Highlands East council convened its advisory committees for the first time in more than a year after a hiatus caused by the pandemic.
Council held a joint committee meeting March 31, with almost all of its committees: recreation and culture, housing and grants, environment, trails and outdoor tourism, and economic development. The meeting was held on an online Zoom call, with each convening in turn.
The structure was approved Jan. 19. Meetings are to resume monthly going forward.
“We want everybody heard,” Mayor Dave Burton said. “We want to make everybody part of this.”
The only exception was the fire committee, which remains on hiatus.
Visitor information kits
The economic development committee plans to create a visitor information kit to help with a busy summer season. The kit was drafted and being edited before the pandemic.
It is a document focused on seasonal renters and hard-to-reach visitors, providing information about the community. Member Barbara Kraus said the kit should be a priority.
She added based on last summer, there will be a greater influx of people to the area.
“This is really our opportunity as a region to shine and present ourselves to the general public that, in the past, may not have even heard of us,” Kraus said. “This is a project we would be silly not to put in the foreground.”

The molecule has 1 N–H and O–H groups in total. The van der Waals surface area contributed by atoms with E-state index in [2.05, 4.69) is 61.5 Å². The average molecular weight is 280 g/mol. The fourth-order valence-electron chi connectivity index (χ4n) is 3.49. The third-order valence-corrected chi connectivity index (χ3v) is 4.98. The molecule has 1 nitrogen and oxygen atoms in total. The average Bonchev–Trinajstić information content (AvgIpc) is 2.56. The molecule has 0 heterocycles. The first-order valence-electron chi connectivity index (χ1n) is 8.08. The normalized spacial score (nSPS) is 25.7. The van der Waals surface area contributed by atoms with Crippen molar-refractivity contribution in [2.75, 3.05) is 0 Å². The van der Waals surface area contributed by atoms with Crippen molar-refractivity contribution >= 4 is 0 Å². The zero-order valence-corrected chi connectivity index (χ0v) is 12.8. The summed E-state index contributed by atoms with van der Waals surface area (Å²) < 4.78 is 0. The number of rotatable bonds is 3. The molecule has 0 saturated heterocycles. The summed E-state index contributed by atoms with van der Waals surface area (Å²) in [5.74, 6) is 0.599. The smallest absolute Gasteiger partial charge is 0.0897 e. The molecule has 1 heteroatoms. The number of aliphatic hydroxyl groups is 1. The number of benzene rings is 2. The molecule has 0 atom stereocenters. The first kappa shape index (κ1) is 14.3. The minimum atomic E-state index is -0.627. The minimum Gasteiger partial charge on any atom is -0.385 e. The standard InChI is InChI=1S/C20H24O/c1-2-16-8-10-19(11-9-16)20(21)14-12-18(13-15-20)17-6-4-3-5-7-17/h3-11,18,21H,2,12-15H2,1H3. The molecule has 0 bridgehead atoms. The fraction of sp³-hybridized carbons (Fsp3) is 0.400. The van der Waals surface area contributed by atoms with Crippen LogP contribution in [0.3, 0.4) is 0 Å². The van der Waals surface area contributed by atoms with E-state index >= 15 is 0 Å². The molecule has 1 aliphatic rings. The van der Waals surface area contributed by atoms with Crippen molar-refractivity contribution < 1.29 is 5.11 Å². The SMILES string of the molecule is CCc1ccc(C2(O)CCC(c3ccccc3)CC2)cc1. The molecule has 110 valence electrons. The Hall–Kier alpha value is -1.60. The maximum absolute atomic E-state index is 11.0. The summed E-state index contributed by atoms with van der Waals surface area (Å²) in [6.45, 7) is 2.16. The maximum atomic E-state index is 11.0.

Economic development coordinator Joanne Vanier said there is money in the budget to print the document. The committee agreed to make it a top priority at an April meeting.
Green burials back on the agenda
The environment committee is planning to take another look at green burials. Chair Suzanne Partridge said the committee explored it before going on hiatus. The environmentally-friendly burial practice was promoted by the local Green Burial Society, founded in 2019. No County cemetery currently offers it. Members agreed to discuss it at an April meeting and review the cemetery bylaw.
Trails projects resume
The trails committee reviewed a long list of projects after a year hiatus.
The committee’s plans include creating multi-use trail links in Gooderham, Wilberforce and Cardiff, creating a water trail map and adding more signs and markers to tourist mineral sites.
“We have lots of things on our plate, which is great. Gives us purpose,” chair Cam McKenzie said. “Because of COVID, there’s been a lot more outdoor activity going on.”